Seasonal fluctuations in brain nuclei in the red-sided garter snake and their hormonal control

David Crews, Rebecca Robker, Mary Mendonça

Research output: Contribution to journalArticleResearchpeer-review

24 Citations (Scopus)

Abstract

In many vertebrates, breeding seasons are protracted and mating behavior is temporally associated with gonadal growth and increased sex steroid hormone secretion. In the redsided garter snake (Thamnophis sirtalis parietalis), mating behavior is restricted to the 2-4 weeks immediately following emergence from winter dormancy. During this period mating behavior is sex-specific: chin-rubbing is exhibited only by males and receptivity to chin-rubbing is exhibited only by females. It is remarkable that mating occurs when the gonads are small and circulating concentrations of gonadal hormones are low. As in other vertebrate species, limbic nuclei are involved in the mediation of mating behaviors. To determine if limbic nuclei are sexually dimorphic and, further, whether they fluctuate in size with the seasons, the volume of brain areas was measured in both sexes at different times of the year (spring, fall, hibernation) and after hormone manipulation (gonadectomy and gonadectomy plus hormone treatment). The areas of interest were the preoptic area (POA), ventromedial hypothalamus (VMH), and the nucleus sphericus (NS or amygdala); control areas included the external nucleus of the optic tract (a cell-rich area) and medial forebrain bundle (a fiber-rich area). Comparisons according to season and manipulation revealed only two instances of sexual dimorphism: the POA of females was significantly smaller than that of males during hibernation and the NS of females was significantly smaller than that of males in those animals not subjected to hibernation. This general lack of sexual dimorphisms in the brain despite the sex-specificity of the behavior patterns and their marked seasonality may reflect the dissociated reproductive pattern characteristic of this species. In males, there was no statistical difference in the size of the brain areas when compared either by season or by hormonal manipulation. In females, on the other hand, there were significant seasonal fluctuations in both the POA and the VMH. Estrogen manipulation induced significant changes in a manner that paralleled the seasonal fluctuations in size. This sex difference in the seasonal variation in brain area size may be due to the fact that in the male, courtship behavior is androgen independent, whereas in the female, sexual receptivity is estrogen dependent.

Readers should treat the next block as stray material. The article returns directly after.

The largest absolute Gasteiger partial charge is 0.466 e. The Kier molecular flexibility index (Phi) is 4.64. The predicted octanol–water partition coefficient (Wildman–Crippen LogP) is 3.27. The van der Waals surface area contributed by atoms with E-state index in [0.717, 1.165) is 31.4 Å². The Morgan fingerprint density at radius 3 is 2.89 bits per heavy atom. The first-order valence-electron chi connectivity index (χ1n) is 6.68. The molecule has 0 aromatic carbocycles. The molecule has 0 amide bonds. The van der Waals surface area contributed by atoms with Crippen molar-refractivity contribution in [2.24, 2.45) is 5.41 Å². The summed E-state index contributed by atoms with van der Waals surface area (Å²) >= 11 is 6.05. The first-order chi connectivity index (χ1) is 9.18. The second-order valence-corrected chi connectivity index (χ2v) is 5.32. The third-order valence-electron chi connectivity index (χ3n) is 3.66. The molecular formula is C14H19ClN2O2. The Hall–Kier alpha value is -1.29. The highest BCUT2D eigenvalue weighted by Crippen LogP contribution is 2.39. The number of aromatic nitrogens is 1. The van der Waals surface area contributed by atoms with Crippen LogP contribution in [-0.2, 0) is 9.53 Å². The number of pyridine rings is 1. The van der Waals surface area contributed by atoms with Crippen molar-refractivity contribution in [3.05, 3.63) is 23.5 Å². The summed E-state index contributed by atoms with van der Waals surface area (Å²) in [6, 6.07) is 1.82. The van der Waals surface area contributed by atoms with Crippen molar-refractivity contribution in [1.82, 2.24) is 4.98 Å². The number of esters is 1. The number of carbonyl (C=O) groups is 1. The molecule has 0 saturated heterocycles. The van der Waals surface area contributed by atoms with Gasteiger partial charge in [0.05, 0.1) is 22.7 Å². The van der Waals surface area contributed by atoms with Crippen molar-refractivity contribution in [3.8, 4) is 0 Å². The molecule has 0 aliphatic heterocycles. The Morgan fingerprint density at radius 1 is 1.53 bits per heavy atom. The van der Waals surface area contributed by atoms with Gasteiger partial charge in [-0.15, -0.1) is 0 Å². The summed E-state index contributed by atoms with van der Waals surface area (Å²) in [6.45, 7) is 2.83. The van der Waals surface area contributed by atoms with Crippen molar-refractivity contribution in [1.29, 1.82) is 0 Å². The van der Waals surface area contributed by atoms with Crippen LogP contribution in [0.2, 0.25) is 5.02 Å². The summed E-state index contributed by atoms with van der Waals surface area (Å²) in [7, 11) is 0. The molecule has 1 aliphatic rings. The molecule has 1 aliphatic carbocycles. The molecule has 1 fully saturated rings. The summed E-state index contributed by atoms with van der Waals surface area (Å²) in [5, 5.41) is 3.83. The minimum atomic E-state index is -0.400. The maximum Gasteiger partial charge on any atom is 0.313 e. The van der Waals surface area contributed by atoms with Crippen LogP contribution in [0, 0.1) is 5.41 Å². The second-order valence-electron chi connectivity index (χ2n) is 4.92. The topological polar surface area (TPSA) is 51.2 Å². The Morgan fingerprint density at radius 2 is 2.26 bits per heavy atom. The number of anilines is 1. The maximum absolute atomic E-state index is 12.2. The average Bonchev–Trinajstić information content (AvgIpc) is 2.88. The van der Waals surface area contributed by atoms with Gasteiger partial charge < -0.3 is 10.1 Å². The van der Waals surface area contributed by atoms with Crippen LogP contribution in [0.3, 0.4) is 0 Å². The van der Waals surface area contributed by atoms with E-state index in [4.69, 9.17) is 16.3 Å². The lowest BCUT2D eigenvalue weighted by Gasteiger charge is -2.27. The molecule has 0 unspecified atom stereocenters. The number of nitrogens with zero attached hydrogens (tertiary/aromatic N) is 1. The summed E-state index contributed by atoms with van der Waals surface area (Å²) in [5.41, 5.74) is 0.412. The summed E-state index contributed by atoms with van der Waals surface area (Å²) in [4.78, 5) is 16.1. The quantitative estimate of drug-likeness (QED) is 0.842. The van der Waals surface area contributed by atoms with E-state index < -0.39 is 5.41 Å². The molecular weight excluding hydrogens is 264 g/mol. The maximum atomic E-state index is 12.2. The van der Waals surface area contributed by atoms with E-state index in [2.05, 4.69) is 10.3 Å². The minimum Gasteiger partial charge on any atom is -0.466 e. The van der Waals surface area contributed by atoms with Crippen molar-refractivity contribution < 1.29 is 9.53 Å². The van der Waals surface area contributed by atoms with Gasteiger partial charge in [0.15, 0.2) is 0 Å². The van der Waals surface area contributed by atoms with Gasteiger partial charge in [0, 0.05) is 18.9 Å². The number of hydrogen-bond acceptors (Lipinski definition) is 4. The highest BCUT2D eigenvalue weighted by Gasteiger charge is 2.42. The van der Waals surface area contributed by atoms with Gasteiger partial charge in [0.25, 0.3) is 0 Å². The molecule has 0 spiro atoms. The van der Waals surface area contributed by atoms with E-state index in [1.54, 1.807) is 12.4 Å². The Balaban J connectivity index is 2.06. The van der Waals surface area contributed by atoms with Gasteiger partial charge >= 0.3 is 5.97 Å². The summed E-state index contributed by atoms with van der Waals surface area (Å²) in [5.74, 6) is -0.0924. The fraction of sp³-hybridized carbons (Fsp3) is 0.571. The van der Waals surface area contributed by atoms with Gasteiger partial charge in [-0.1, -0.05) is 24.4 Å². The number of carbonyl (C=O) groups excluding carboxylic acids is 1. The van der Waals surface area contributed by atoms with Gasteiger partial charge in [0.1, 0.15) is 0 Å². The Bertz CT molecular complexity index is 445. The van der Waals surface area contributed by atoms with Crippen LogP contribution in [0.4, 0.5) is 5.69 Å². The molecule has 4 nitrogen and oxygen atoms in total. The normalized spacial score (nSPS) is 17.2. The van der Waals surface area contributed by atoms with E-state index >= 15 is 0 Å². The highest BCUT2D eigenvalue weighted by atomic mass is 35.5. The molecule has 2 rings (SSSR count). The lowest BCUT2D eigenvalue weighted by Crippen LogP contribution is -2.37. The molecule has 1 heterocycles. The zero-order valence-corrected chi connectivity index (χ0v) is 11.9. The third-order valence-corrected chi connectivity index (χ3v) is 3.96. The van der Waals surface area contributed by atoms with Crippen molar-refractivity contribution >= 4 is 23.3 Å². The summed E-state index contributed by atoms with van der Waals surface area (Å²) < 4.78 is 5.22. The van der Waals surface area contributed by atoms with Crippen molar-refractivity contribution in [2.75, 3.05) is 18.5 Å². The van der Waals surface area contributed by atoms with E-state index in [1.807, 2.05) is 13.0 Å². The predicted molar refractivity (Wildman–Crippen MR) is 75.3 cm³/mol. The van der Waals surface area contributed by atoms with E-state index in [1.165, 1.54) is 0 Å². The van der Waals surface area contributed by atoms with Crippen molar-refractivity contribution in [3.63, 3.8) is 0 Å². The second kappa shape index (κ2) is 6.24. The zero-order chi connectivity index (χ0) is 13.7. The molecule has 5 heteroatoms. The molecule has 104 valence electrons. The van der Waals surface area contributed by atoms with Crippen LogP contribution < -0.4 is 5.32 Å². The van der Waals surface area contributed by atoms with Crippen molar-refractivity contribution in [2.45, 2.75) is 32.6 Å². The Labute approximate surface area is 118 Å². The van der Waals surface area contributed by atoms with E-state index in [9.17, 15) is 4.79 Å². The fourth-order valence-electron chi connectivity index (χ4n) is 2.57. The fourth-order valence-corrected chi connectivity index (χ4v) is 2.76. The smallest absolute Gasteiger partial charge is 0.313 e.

Original languageEnglish
Pages (from-to)5356-5364
Number of pages9
JournalJournal of Neuroscience
Volume13
Issue number12
Publication statusPublished - 1 Dec 1993
Externally publishedYes

Keywords

  • Amygdala
  • Brain nuclei
  • Medial forebrain bundle
  • Nucleus sphericus
  • Preoptic area
  • Reptile
  • Seasonal differences
  • Sex differences
  • Snake
  • Steroid hormones
  • Ventromedial hypothalamus

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